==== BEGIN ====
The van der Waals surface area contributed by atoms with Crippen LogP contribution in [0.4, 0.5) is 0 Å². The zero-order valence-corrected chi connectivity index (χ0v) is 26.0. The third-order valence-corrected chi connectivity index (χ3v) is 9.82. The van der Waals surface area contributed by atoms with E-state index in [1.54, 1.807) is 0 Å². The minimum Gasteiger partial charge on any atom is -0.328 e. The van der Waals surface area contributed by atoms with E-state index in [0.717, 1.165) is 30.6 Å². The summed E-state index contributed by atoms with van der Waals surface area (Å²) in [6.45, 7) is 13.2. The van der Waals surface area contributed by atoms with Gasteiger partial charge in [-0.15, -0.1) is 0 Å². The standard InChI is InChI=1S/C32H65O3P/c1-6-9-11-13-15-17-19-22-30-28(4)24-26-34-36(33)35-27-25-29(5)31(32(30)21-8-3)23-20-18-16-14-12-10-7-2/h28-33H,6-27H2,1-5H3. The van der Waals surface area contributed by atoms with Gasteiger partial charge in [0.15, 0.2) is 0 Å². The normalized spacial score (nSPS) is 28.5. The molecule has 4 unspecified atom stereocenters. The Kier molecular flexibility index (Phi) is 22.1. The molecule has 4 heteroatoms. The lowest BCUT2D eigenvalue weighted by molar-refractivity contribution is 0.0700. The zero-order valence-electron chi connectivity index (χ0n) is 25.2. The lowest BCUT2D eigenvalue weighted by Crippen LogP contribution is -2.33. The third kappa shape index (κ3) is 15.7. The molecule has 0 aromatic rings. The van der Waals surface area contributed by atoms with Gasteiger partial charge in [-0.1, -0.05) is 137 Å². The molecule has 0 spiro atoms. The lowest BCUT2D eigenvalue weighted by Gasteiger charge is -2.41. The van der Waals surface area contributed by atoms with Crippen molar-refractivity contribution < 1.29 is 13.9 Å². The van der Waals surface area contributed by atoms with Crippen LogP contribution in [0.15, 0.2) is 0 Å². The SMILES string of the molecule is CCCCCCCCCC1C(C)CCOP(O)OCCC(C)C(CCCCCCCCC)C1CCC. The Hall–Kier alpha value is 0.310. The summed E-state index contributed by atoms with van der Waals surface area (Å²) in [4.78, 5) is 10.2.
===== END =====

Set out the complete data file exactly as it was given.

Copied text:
The van der Waals surface area contributed by atoms with Crippen LogP contribution in [0.4, 0.5) is 0 Å². The zero-order valence-corrected chi connectivity index (χ0v) is 26.0. The third-order valence-corrected chi connectivity index (χ3v) is 9.82. The van der Waals surface area contributed by atoms with E-state index in [1.54, 1.807) is 0 Å². The minimum Gasteiger partial charge on any atom is -0.328 e. The van der Waals surface area contributed by atoms with E-state index in [0.717, 1.165) is 30.6 Å². The summed E-state index contributed by atoms with van der Waals surface area (Å²) in [6.45, 7) is 13.2. The van der Waals surface area contributed by atoms with Gasteiger partial charge in [-0.15, -0.1) is 0 Å². The standard InChI is InChI=1S/C32H65O3P/c1-6-9-11-13-15-17-19-22-30-28(4)24-26-34-36(33)35-27-25-29(5)31(32(30)21-8-3)23-20-18-16-14-12-10-7-2/h28-33H,6-27H2,1-5H3. The van der Waals surface area contributed by atoms with Gasteiger partial charge in [0.15, 0.2) is 0 Å². The normalized spacial score (nSPS) is 28.5. The molecule has 4 unspecified atom stereocenters. The Kier molecular flexibility index (Phi) is 22.1. The molecule has 4 heteroatoms. The lowest BCUT2D eigenvalue weighted by molar-refractivity contribution is 0.0700. The zero-order valence-electron chi connectivity index (χ0n) is 25.2. The lowest BCUT2D eigenvalue weighted by Crippen LogP contribution is -2.33. The third kappa shape index (κ3) is 15.7. The molecule has 0 aromatic rings. The van der Waals surface area contributed by atoms with Gasteiger partial charge in [-0.1, -0.05) is 137 Å². The molecule has 0 spiro atoms. The lowest BCUT2D eigenvalue weighted by Gasteiger charge is -2.41. The van der Waals surface area contributed by atoms with Crippen molar-refractivity contribution < 1.29 is 13.9 Å². The van der Waals surface area contributed by atoms with Crippen LogP contribution in [0.15, 0.2) is 0 Å². The SMILES string of the molecule is CCCCCCCCCC1C(C)CCOP(O)OCCC(C)C(CCCCCCCCC)C1CCC. The Hall–Kier alpha value is 0.310. The summed E-state index contributed by atoms with van der Waals surface area (Å²) in [4.78, 5) is 10.2.